- The Senate Committee on Health, Education, Labor and Pensions voted Tuesday to send a bill to the Senate that would reauthorize the Food and Drug Administration to collect user fees from device- and drug-makers for the next five years.
- A provision would require the FDA to finalize guidance that would create a category of over-the-counter hearing aids within a month of the bill’s passage. The FDA last issued a proposed guidance in October.
- Committee Ranking Member Sen. Richard Burr, R-N.C., questioned on Tuesday whether the FDA should have that expanded authority, despite co-sponsoring legislation that would change how diagnostic tests are regulated, including laboratory-developed tests.
The Senate version of the user fee bill passed the committee late Tuesday by a 13-9 vote.
The hearing aids provision was added to a draft of the bill in late May, as the FDA has delayed finalizing a rule establishing over-the-counter hearing aids. Congress passed legislation in 2017 that would allow adults to purchase them without an exam or fitting by an audiologist.
“I am incredibly frustrated it is taking FDA so long to take a step that will lower costs for millions of people across the country,” said Senate HELP Committee Chair Patty Murray, D-Wash.
Meanwhile, Burr stepped back on legislation he cosponsored that would clarify the FDA’s authority to regulate lab-developed tests, questioning whether the agency could be trusted with new responsibilities after its response to the infant formula shortage.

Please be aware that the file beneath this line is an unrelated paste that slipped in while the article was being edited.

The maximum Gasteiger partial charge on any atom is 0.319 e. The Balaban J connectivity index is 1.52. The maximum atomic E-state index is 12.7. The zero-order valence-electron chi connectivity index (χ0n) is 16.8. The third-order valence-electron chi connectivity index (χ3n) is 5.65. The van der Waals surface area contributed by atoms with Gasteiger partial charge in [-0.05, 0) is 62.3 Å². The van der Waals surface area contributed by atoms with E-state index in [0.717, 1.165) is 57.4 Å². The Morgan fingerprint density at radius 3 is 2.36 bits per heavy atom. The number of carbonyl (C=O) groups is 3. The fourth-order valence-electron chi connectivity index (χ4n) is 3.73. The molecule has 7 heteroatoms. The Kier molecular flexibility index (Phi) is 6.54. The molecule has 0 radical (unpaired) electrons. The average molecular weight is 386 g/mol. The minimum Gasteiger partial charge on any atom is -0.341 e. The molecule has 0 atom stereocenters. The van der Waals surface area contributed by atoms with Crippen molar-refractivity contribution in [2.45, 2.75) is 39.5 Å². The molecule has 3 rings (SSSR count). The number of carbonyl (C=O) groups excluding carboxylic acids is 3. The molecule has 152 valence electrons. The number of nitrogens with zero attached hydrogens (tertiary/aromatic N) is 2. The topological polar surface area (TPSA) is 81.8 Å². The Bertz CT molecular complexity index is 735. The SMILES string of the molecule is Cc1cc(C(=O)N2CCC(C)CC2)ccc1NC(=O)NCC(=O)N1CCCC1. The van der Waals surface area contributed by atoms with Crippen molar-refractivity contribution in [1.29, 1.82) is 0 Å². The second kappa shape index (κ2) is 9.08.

“We still have a long way to go on this bill before it becomes law. And I'll be watching the actions of FDA all the way to the end to see if they rise to the challenge and decide whether they deserve an ounce of new authority,” Burr said.
The proposed changes would create a new risk-based framework for regulating diagnostic tests, bringing in vitro diagnostic tests and laboratory-developed tests into a single category. However, it would also include broad exemptions for tests that were already marketed before the legislation goes into effect.
Sen. Tommy Tuberville, R-Ala., proposed an amendment that would exempt academic medical centers from the regulatory requirements, saying they would create “significant hurdles and unduly burdensome red tape for these medical centers.” However, both Murray and Burr voted to table it.
In a Tuesday statement, AdvaMed said it “strongly supports the underlying intent” of the new framework for diagnostic tests, referring to the Verifying Accurate Leading-edge IVCT Development (VALID) Act. “The committee rightly kept the long-awaited VALID Act intact amid attempts to weaken it.”
Several other amendments were added to the bill during Tuesday’s hearing. Some of them include:
- An amendment by Sen Jacky Rosen, D-Nev., would require the FDA to update its cybersecurity guidance within two years. This differs from a House version of the bill that includes more specific cybersecurity requirements for device manufacturers.
- An amendment by Sens. Mike Braun, R-Ind., and John Hickenlooper, D-Colo., would allow the FDA to implement predetermined change control plans for medical devices. This means device companies would include future changes to a device in a premarket submission and would be able to make those changes after approval without having to undergo additional FDA review.
- An amendment by Sen. Roger Marshall, R-Kan., that would aim to improve reporting of medical device safety issues by allowing the FDA to access emerging signals for postmarket device safety concerns.
As the bill goes to a Senate vote, it will have to be reconciled with the House version that passed last week, which includes many different, but not conflicting, provisions.